New Porsche 718 Cayman GTS 4.0 2020 review
The new Porsche 718 Cayman GTS 4.0 ditches turbocharging for a naturally-aspirated flat-six, we find out if it's the pick of the range...
It may not look any different, but this new 718 Cayman GTS is a transformation - and the pick of the range. At face value it may seem pricey compared with a regular Cayman S, but the extra cash is worth it for the new naturally-aspirated 4.0-litre engine alone. The additional standard kit it comes with is merely a bonus. To put it simply, this new GTS is one of sweetest, rewarding and enjoyable sports cars on sale.
There were very few faults with the previous Porsche 718 Cayman GTS, but one big problem: the engine. The sweet spot of the range had been dealt a dud hand due to its quite underwhelming 2.5-litre four-cylinder turbocharged engine.
Perhaps seeing the error of its ways - although Porsche will never admit to it - the 718 Cayman GTS was wheeled back to Stuttgart for a rethink. Visually, it’s almost identical, the key difference is what you can’t see; the old 2.5-litre four-cylinder turbo has been ditched in favour of a 4.0-litre naturally-aspirated flat-six. Think of it as more of an organ transplant than your standard facelift.
Now we’ve got the car in the UK for the first time. At £64,480, before options, the GTS sits at the upper end of the range, ahead of the £53,140 Cayman S, which, as we know, sticks with the 2.5 four-cylinder motor.
Car group tests
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Used car tests
That £11,000 price gap is a chunky one, so what do you get for your extra cash? Well, let's talk about the powertrain first. The 4.0-litre flat-six is essentially the same motor you’ll find in the wonderful Cayman GT4. It will rev to 7,800rpm, develops 396bhp, 420Nm of torque and sends all of its power to the rear axle via a six-speed manual gearbox. Quite simply, it is the perfect setup for a sports car the size of the Cayman.
Other GTS-specific trinkets include some acronyms, such as PTV (Porsche Torque Vectoring, including a mechanically locking rear differential) and PASM (Porsche Active Suspension management). The pair would cost you an extra £2,105 if you were to add them to a Cayman S.
There’s also Porsche’s Sport Chrono Pack, usually a £1,271 option, tinted Bi-xenon headlamps, another £1,002, and 20-inch alloys, which would cost you around £1,500 to spec on the GTS’s lesser sibling.
That’s just shy of £6,000 of what would be optional kit fitted as standard then, plus there’s GTS exclusive equipment, such as the centre-exit dual exhaust, active drivetrain mounts and plenty of subtle GTS badging. And of course there’s the engine - don’t forget the engine. But Porsche will still make you pay an extra £228 for cruise control and £210 for folding mirrors. Stingy.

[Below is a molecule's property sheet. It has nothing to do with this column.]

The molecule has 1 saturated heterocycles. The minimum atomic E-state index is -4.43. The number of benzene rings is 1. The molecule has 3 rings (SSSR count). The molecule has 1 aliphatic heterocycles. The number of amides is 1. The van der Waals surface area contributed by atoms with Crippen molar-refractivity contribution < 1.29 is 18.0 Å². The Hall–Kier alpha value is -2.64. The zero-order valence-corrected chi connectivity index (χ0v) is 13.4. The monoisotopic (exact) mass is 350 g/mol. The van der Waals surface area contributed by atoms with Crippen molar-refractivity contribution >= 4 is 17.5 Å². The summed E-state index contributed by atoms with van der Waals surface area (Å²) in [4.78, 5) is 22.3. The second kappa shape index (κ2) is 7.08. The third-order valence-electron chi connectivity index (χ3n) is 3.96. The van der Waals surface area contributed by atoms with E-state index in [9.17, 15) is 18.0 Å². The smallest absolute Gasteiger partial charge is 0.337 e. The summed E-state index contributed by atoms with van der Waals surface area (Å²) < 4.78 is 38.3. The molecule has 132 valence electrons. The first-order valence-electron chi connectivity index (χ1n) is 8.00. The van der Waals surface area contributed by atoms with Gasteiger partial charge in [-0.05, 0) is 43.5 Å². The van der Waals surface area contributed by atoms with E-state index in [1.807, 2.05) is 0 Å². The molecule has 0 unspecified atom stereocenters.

Fire up the Cayman GTS and the change is immediately noticeable. Gone is the unpleasant drone from the four-cylinder motor and in its place a deep, rumbling burble at idle from the flat-six. And things only get better from here.
While the engine in the previous turbocharged GTS would have given its best midway through the range, the 4.0-litre unit keeps giving all the way beyond 7,000rpm - and it rewards you if you keep pushing. The six-speed manual operates with a beautiful mechanical precision and snatching second will see you breach the national speed limit with relative ease.
If there is a gripe with the GTS, and one that has accompanied the car since its launch, it’s the comically long gearing. Use everything the GTS has in third gear and you’re looking at well into three-figure speeds.
On the road, the GTS strikes a lovely balance between the perfect amount of power and usability; it feels as if you can use all of the engine’s performance at all times without it ever feeling overwhelming. Porsche says 0-62mph takes 4.5 seconds, which is certainly fast enough. Can you go faster for less? Of course, but that’s not what the GTS is about.
That power is paired up to wonderfully balanced chassis and weighty but precise steering. The GTS may have had a quite dramatic transformation beneath the skin but little has changed with the way it tackles a winding B-road. It’s superb.
Flicking the Cayman into Sport mode, using the little steering wheel-mounted rotary dial, is where it operates at its best. The throttle, steering and noise all become sharper, while a rev-matching function accompanies downshifts, smoothing out changes and keeping the engine closer to its key operating window.
Our notoriously rutted and broken tarmac only highlights the Cayman’s excellent body control; rarely does it get flustered when covering ground at speed allowing you to really make the most of the engine and chassis.
The traction control can be fully deactivated, but a Sport setting within gives you a bit of leeway without totally removing the invisible safety net. And it’s here where the brilliance of the GTS truly shines.
Other niggles? If we’re picking, the Cayman is beginning to show its age a little inside. The new 911 and Taycan have really moved the game on for Porsche, and one look inside the 718 gives it age away; the centre console is littered with buttons and dials, which aren’t a pain to use, but it just doesn’t look especially clean. Is it enough to spoil what is otherwise a faultless package? Absolutely not.
|Model:||Porsche 718 Cayman GTS|
|Engine||4.0-litre 6cyl petrol|
|Transmission:||Six-speed manual, rear wheel drive|